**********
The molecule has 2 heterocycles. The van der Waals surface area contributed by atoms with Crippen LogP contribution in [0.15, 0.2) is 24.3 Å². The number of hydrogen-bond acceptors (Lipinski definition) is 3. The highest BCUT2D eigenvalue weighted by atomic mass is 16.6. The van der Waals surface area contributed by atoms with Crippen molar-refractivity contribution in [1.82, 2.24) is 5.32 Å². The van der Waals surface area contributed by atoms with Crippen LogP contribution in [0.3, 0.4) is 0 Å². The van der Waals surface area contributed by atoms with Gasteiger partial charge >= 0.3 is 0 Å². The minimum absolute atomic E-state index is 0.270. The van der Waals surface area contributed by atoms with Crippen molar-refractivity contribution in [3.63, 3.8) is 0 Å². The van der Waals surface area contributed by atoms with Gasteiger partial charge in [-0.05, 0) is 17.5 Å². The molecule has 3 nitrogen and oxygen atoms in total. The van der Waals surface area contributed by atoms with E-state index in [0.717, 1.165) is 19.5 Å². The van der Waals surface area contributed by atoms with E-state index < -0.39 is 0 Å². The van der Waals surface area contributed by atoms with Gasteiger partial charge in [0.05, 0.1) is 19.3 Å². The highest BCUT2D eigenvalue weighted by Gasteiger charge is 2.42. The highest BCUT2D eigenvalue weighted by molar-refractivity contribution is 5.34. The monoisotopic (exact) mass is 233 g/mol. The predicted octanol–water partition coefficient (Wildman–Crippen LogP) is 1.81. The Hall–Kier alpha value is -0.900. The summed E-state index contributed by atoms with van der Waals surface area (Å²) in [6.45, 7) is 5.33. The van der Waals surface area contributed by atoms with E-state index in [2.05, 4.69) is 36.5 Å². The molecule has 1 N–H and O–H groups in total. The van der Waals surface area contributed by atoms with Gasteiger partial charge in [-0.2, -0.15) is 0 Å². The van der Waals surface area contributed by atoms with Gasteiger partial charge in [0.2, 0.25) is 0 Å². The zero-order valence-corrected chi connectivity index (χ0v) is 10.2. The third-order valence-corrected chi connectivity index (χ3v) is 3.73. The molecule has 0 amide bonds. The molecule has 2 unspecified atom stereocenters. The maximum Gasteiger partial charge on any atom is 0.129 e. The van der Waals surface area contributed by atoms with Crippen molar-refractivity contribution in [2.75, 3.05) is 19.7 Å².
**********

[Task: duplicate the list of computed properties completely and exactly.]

The molecule has 2 heterocycles. The van der Waals surface area contributed by atoms with Crippen LogP contribution in [0.15, 0.2) is 24.3 Å². The number of hydrogen-bond acceptors (Lipinski definition) is 3. The highest BCUT2D eigenvalue weighted by atomic mass is 16.6. The van der Waals surface area contributed by atoms with Crippen molar-refractivity contribution in [1.82, 2.24) is 5.32 Å². The van der Waals surface area contributed by atoms with Crippen LogP contribution in [0.3, 0.4) is 0 Å². The van der Waals surface area contributed by atoms with Gasteiger partial charge >= 0.3 is 0 Å². The minimum absolute atomic E-state index is 0.270. The van der Waals surface area contributed by atoms with Crippen molar-refractivity contribution in [3.63, 3.8) is 0 Å². The van der Waals surface area contributed by atoms with Gasteiger partial charge in [-0.05, 0) is 17.5 Å². The molecule has 3 nitrogen and oxygen atoms in total. The van der Waals surface area contributed by atoms with E-state index in [0.717, 1.165) is 19.5 Å². The van der Waals surface area contributed by atoms with E-state index < -0.39 is 0 Å². The van der Waals surface area contributed by atoms with Gasteiger partial charge in [0.05, 0.1) is 19.3 Å². The highest BCUT2D eigenvalue weighted by Gasteiger charge is 2.42. The highest BCUT2D eigenvalue weighted by molar-refractivity contribution is 5.34. The monoisotopic (exact) mass is 233 g/mol. The predicted octanol–water partition coefficient (Wildman–Crippen LogP) is 1.81. The Hall–Kier alpha value is -0.900. The summed E-state index contributed by atoms with van der Waals surface area (Å²) in [6.45, 7) is 5.33. The van der Waals surface area contributed by atoms with E-state index in [2.05, 4.69) is 36.5 Å². The molecule has 1 N–H and O–H groups in total. The van der Waals surface area contributed by atoms with Gasteiger partial charge in [-0.2, -0.15) is 0 Å². The van der Waals surface area contributed by atoms with Gasteiger partial charge in [0.2, 0.25) is 0 Å². The zero-order valence-corrected chi connectivity index (χ0v) is 10.2. The third-order valence-corrected chi connectivity index (χ3v) is 3.73. The molecule has 0 amide bonds. The molecule has 2 unspecified atom stereocenters. The maximum Gasteiger partial charge on any atom is 0.129 e. The van der Waals surface area contributed by atoms with Crippen molar-refractivity contribution in [2.75, 3.05) is 19.7 Å².